Angela and I are currently camped out at the Northeast Truck Camping Jamboree in Lake George, New York. We were no where near the eclipse totality on Monday, but the eclipse was predicted to be about 66-percent from our position. It still amazes me that scientists can accurately calculate exactly when and where a solar eclipse will happen – decades into the future.
To be honest, we weren’t really prepared for the eclipse. About an hour before the event, I created an old-school pinhole box projector from online instructions; take a shoe box and cut out the center of one end, tape a layer of aluminum foil over that cut-out, and poke a pin hole in the foil.
Above: Jeannie, Gordon, and Carl looking at the eclipse
Above: The perfectly round holes projected the best eclipse in the pinhole box
The peak eclipse was determined to be at 2:41 pm EST for our location, but we couldn’t wait that long. By about 2:15 pm a group of us were gathered outside our truck campers and trying out our eclipse viewing devices.
Camped next to us, Charlie and Jeannie Coushaine set up their video camera with a very high neutral density filter engaged. Zoomed in we could see the sun and the moon converging on his screen. It was impressive how clear the sun and moon were on his video camera. I’m sure Charlie’s eclipse video will be coming to a YouTube near you.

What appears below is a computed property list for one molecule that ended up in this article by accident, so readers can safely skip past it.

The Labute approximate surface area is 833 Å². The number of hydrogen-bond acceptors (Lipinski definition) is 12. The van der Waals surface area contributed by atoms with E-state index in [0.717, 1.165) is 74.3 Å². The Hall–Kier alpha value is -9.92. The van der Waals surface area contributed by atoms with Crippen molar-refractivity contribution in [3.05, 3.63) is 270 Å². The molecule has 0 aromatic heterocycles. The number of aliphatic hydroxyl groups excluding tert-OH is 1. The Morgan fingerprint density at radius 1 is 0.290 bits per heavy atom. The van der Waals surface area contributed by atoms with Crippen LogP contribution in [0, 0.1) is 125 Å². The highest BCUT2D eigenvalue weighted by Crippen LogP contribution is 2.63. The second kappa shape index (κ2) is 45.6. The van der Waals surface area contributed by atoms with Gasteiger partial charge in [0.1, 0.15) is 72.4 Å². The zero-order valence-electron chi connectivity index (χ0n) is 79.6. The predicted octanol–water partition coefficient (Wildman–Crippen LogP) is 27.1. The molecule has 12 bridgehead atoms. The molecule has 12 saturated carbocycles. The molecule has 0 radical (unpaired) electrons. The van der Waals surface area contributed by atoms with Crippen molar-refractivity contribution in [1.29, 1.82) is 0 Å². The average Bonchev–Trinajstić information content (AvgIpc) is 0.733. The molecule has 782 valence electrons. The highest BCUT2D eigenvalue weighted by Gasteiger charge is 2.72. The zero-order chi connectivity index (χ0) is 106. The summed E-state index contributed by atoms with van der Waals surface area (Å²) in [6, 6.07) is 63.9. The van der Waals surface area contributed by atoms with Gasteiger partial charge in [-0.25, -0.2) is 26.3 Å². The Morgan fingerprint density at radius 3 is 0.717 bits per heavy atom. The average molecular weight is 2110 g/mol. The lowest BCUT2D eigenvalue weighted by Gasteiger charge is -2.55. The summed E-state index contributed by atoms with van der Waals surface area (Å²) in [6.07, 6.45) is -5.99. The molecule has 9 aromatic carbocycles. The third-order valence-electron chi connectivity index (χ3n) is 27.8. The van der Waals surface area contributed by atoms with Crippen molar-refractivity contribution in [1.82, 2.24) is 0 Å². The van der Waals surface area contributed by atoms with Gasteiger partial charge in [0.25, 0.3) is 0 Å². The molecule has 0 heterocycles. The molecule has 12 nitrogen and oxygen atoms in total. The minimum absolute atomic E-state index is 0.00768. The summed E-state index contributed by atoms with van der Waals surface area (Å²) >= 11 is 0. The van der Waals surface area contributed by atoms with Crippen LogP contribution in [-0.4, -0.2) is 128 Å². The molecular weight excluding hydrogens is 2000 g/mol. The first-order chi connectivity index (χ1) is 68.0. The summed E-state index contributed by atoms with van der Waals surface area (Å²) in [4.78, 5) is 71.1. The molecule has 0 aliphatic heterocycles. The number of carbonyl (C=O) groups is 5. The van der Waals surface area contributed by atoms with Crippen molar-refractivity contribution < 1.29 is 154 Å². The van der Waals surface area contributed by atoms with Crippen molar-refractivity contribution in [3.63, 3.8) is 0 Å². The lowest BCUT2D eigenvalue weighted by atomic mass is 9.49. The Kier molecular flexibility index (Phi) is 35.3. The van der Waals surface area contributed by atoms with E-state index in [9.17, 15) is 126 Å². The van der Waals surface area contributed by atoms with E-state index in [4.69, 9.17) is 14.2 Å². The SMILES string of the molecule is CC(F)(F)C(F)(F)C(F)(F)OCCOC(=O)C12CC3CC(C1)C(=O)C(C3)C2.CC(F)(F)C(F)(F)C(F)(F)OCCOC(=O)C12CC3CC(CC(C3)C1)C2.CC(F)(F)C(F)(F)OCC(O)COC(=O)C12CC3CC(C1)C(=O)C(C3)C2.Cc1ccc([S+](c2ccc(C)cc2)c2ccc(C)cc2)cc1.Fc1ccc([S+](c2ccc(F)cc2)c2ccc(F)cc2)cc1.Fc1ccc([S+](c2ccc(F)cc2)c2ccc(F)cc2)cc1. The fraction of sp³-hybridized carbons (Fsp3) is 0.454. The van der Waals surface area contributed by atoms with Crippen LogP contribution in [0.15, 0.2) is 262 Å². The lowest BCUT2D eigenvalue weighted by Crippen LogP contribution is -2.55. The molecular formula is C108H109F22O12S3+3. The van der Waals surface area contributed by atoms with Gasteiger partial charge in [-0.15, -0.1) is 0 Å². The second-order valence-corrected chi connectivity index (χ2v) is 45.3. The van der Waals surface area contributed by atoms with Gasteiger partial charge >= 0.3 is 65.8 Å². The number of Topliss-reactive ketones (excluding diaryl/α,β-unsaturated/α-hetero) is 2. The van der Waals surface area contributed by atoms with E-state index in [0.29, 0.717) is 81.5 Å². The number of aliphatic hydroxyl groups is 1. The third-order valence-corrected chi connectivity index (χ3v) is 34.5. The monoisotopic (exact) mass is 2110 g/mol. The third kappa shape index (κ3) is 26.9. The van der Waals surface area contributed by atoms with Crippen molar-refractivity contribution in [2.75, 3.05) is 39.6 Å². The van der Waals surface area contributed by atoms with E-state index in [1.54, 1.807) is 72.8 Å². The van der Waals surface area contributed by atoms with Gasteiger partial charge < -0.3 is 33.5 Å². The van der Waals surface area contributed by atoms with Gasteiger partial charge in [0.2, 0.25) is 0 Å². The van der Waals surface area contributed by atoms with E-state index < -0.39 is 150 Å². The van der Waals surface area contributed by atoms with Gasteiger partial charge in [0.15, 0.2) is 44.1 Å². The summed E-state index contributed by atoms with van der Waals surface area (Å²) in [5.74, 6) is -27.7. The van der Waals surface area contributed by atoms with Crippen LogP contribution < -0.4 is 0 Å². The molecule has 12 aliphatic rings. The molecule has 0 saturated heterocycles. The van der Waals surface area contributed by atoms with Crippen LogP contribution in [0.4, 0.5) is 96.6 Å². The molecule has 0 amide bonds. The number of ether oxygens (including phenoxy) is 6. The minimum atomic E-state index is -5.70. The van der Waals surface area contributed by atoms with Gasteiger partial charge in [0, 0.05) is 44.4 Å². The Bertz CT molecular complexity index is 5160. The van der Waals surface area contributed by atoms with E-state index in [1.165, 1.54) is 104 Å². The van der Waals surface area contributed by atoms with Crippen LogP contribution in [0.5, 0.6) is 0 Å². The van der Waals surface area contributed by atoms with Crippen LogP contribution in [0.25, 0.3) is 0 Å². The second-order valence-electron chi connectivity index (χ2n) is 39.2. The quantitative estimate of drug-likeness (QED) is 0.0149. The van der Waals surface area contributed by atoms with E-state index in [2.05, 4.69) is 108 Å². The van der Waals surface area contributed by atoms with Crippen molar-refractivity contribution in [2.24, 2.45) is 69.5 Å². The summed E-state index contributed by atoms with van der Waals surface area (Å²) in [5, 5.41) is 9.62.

Above: The eclipse on Charlie’s video camera screen
Carl and Kay Goode also joined us with their own old-school pinhole projectors. They used a folded sheet of paper. The pinhole projectors actually worked pretty well. After a little trial and error, I found the trick was to get a perfectly round hole in the aluminum foil. The rounder the hole, the better the projected image showed the eclipse.
Towards the end of the eclipse, a guy pulled up in a golf cart to where we were gathered with a pair of eclipse glasses. They checked out as ISO-certified so we each took a turn looking at the eclipse for a few seconds.
Through the glasses, the deep orange color of the sun against the moon was absolutely stunning. In retrospect, we should have bought a pair of eclipse glasses and enjoyed this remarkable vision a bit more. We’ll be sure to have them for April 8th, 2024!
This week’s Question of the Week is, “If you saw the eclipse while truck camping, tell us about your eclipse experience.”
Please include where you were camping, why you were there, and what you used to watch the eclipse. Share what the eclipse experience was like for you.
Please fill out the form below to share your eclipse experience.
If you have photographs of you watching the eclipse or of the eclipse itself, please email them to us. We have already seen some fun photos of truck camping folks watching the eclipse and can’t wait to see more!